New material paves the way for more efficient electronics

16 May 2023 – Researchers from the University of Twente proved that germanene, a two-dimensional material made of germanium atoms, behaves as a topological insulator. It is the first 2D topological insulator that consists of a single element. It also has the unique ability to switch between ‘on’ and ‘off’ states, comparable to transistors. This could lead to more energy-efficient electronics.
Topological insulators are materials with the unique property of insulating electricity in their interior while conducting electricity along their edges. The conductive edges allow electrical current to flow without energy loss. Now, electronic devices lose a lot of energy in the form of heat, because defects in the material increase the resistance. As a result, your mobile phone can get uncomfortably hot. While scattering at defects is allowed in normal materials, at the edges of 2D topological insulators, the scattering of electrons at defects is forbidden due to the unique topological protection mechanism. Therefore, electrical current in 2D topological insulators flows without dissipating energy. This makes them more energy-efficient than current electronic materials.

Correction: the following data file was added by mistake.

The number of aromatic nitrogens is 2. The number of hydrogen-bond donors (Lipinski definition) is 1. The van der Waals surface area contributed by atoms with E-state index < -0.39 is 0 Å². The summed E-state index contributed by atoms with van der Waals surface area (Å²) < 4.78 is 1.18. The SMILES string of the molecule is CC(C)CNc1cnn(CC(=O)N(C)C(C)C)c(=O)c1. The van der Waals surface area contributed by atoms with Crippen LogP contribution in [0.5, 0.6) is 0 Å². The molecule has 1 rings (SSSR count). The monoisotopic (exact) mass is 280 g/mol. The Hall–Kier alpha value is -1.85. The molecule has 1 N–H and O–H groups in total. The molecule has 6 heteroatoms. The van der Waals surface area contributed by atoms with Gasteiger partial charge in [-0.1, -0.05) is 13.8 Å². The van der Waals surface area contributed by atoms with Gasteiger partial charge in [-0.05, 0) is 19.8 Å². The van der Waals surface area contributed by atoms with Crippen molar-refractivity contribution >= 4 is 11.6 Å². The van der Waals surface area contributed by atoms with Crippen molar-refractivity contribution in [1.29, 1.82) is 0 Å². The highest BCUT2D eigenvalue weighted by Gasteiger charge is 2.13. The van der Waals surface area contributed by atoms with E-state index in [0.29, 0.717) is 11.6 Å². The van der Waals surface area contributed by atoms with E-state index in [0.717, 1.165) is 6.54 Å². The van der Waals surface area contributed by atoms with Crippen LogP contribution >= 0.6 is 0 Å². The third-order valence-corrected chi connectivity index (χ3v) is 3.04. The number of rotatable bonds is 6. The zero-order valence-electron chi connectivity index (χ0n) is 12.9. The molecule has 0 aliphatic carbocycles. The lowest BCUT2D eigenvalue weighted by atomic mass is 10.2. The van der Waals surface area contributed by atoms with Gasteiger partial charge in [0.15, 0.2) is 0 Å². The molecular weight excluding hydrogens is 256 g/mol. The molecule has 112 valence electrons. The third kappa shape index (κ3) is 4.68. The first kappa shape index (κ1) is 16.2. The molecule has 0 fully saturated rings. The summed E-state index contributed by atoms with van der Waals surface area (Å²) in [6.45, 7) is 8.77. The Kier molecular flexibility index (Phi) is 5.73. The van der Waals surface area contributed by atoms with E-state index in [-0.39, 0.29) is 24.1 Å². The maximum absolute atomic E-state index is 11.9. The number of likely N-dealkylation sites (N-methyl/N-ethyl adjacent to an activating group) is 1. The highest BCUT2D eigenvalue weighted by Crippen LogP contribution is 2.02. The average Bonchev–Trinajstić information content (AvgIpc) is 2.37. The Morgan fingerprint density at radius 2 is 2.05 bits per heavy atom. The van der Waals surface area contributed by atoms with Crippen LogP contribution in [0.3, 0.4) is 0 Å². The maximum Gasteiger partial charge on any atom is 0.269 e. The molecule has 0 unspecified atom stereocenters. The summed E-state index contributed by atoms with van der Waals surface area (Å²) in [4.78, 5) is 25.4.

Germanene is such a 2D topological insulator. To create this exciting material, the researchers melted germanium together with platinum. When the mixture cooled down, a tiny layer of germanium atoms arranged into a honeycomb lattice on top of the germanium-platinum alloy. This 2D layer of atoms is called germanene.
The researchers also discovered that the conducting properties of the material can be switched ‘off’ by applying an electric field. This property is unique for a topological insulator. The possibility to switch between ‘on’ and ‘off’ states adds an exciting application case for germanene. It paves the way for designing topological field-effect transistors. These transistors could replace traditional transistors in electronic devices. Resulting in electronics that no longer heat up.

The research (by dr. Pantelis Bampoulis, assistant professor in the research group Physics of Interfaces and Nanomaterials UTwente and PhD students Carolien Castenmiller and Dennis Klaassen) was recently published in Physical Reviews Letters titled ‘Quantum Spin Hall States and Topological Phase Transition in Germanene’, DOI: 10.1103/PhysRevLett.130.196401.

Artistic illustration of the dissipationless edge channels in Germanene (Credits: Ella Marushchenko)

More at UTwente>